A few travellers each year would come here with a rowboat, dinghy or some other raft of their own creation and attempt to cross the sea to the promised shore, hoping their faith and determination would win them passage onto the High Fields themselves. I’d found where they shared their tips and advice online: The Queens Court Forum. I’d often considered shutting the site down, but the fascination was cute when it wasn’t entirely based on falsehoods. Some of them claimed you had to build your boat yourself to pass, but Hazard and I hadn’t done that. We’d rented ours. And who would know better than us? I even knew a few who had swum it. I remembered at least one from my time on the island. But that was… ten years ago? Had it really been ten years since I’d left the High Fields? How could a decade creep up on me like that? I supposed I’d become too used to the slow crawl of time in that unnatural place. Still, I’d had ten years to escape. I’d promised myself I’d head inland, start a new life in a landlocked city or on the top of a mountain, but I hadn’t gone far since coming back ashore. I was still here, stuck in Severn’s End, despite the tourists and the pilgrims, despite everything, clinging to this grey rock dotted with Christmas lights and hangovers.
‘Have you ever met her?’ Corin had asked me.
He had good hair, warm blond with a slight wave, and blue eyes with a ring of amber at the centre, like the penumbra of an eclipse. His voice lilted as he spoke, like his words were going up and down stairs and round corners, like his mouth was a house. His arms had a thickness and softness to them. The kind that said he’d never held an axe, but if he ever had to he’d have no problem splitting logs. He was younger than me, yes, but not annoyingly so, and he looked at me as if I was the only person in the room. That’s probably why I let him take the empty bench in my booth. I even dropped my usual tactic of denial, of avoiding any connection between me and the High Fields. God help me, I wanted to impress him, like I was a teenager again. I wanted to make him stay and talk to me a little longer, until he saw whatever it was people saw in the people they want to keep around forever.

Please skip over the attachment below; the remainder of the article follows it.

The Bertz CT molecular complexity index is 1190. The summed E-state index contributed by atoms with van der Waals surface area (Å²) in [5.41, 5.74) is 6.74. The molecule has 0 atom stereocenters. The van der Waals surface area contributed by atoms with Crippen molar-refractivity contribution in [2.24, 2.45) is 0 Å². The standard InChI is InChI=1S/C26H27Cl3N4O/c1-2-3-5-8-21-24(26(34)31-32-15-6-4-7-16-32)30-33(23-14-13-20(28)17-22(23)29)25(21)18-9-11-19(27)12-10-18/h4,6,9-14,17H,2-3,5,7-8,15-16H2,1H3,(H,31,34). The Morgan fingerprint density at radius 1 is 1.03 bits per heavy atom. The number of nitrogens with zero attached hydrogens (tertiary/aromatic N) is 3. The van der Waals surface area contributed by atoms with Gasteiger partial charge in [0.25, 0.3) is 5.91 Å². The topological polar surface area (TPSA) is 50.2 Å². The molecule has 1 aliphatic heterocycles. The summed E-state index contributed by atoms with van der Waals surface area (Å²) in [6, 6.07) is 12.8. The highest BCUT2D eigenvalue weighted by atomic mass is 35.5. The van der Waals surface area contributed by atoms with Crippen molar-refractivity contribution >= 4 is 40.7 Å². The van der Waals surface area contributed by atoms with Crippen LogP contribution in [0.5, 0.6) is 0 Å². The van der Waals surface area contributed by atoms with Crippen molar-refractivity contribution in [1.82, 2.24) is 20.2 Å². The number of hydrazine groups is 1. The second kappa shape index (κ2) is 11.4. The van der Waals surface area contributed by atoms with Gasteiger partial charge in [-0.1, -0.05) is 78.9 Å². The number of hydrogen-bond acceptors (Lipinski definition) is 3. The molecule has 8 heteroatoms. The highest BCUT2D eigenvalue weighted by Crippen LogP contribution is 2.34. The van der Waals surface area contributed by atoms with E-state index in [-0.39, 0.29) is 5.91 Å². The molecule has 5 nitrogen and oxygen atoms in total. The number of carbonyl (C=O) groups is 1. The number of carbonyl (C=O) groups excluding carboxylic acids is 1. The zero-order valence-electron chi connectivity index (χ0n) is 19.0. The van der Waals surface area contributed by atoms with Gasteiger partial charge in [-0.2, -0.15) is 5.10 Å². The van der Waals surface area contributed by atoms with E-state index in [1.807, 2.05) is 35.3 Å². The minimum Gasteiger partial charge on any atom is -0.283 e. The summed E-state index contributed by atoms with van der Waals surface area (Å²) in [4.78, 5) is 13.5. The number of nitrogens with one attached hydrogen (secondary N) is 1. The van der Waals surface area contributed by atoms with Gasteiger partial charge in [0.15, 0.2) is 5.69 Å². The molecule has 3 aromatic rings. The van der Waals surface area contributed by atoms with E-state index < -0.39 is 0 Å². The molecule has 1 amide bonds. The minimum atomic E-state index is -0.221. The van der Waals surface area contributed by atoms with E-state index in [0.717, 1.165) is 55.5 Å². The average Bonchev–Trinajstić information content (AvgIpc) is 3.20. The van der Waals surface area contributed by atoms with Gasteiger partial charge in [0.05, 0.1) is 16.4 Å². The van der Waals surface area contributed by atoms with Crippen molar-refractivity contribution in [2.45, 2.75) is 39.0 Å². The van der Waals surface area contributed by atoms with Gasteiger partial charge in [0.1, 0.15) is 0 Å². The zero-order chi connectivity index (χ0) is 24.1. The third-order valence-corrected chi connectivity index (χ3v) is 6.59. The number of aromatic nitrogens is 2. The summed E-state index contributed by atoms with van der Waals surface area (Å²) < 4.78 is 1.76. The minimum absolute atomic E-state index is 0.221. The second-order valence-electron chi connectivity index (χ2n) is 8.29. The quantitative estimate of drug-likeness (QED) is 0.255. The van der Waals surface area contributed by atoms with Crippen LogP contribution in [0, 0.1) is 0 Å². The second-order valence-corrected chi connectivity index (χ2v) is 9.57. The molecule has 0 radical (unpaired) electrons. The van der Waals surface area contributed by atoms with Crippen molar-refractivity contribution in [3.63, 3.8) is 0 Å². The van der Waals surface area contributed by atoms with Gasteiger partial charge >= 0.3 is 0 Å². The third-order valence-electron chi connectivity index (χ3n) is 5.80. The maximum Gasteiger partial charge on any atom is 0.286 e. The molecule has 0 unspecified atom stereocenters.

I smiled, coquettishly I hoped, and said, ‘Met her? I know her.’
That’s how we ended up out in the strait, bouncing along in my dinghy in the grey of the early morning before the tour boats started their daily orbit, salt on my lips, head a-tangle with too much drink, hope and regret. I was always learning new things about myself. That day I learned that I could sell out a friend for a chance at a pretty, young man.
Or perhaps that—even after ten years of promising myself I’d leave—I’d take any excuse to go back.
A flock of terns screeched high above us, battling against the wind as I urged the dinghy on against the tide, their calls rattling my aching head.
I would make it a quick visit. There was no harm in that. And I was only bringing two ashore with me, so the increased level of ‘witness’ would be manageable. The trip might even be pleasant. Check in on the new batch of the Faithful, catch up with Hazard, impress my young admirer, then back to shore. Yes. Everything would be fine.
‘How long before we get there?’ Corin’s friend—what was his name? —shouted over the noise of the boat and the sea.
‘Peter, that’s not how it works,’ said Corin.
Corin explained that I was working to attract the High Fields to us through the use of higher vibrations, created through a strict paleo diet and a positive mindset. All hilariously wrong, of course, but his youthful confidence was so adorable I couldn’t bring myself to correct him. Where did they get these ideas, I wondered. It was like listening to children explain Father Christmas or the Tooth Fairy or where babies came from. Sometimes it was better to let such innocent fancies be.
Peter frowned, looking between me and Corin, trying to figure out if he was pulling his leg no doubt. I was surprised to see him when I met Corin down at the harbour that morning. I didn’t remember Corin mentioning a friend, but was too hungover to push the issue. Peter seemed Corin’s exact opposite. He had a permanent frown line between his brows, and a head of dark curls with a sprinkling of greys peeking out from his temples. Thirties, I’d guessed, so more my age. Or perhaps a hard-lived twenties. He was wiry, quiet and observant; so different from Corin. If I hadn’t met them together, I would never have placed them as friends. But then again, I suppose anyone might have said the same of me and Hazard back in the day. She was the centre of any room she was ever in, even before she became the Queen. Whereas I…
The waves turned sluggish and slow.
‘We’re getting close.’
The Queen of the High Fields by Rhiannon A. Grist is published by Luna Press Publishing, priced £7.99.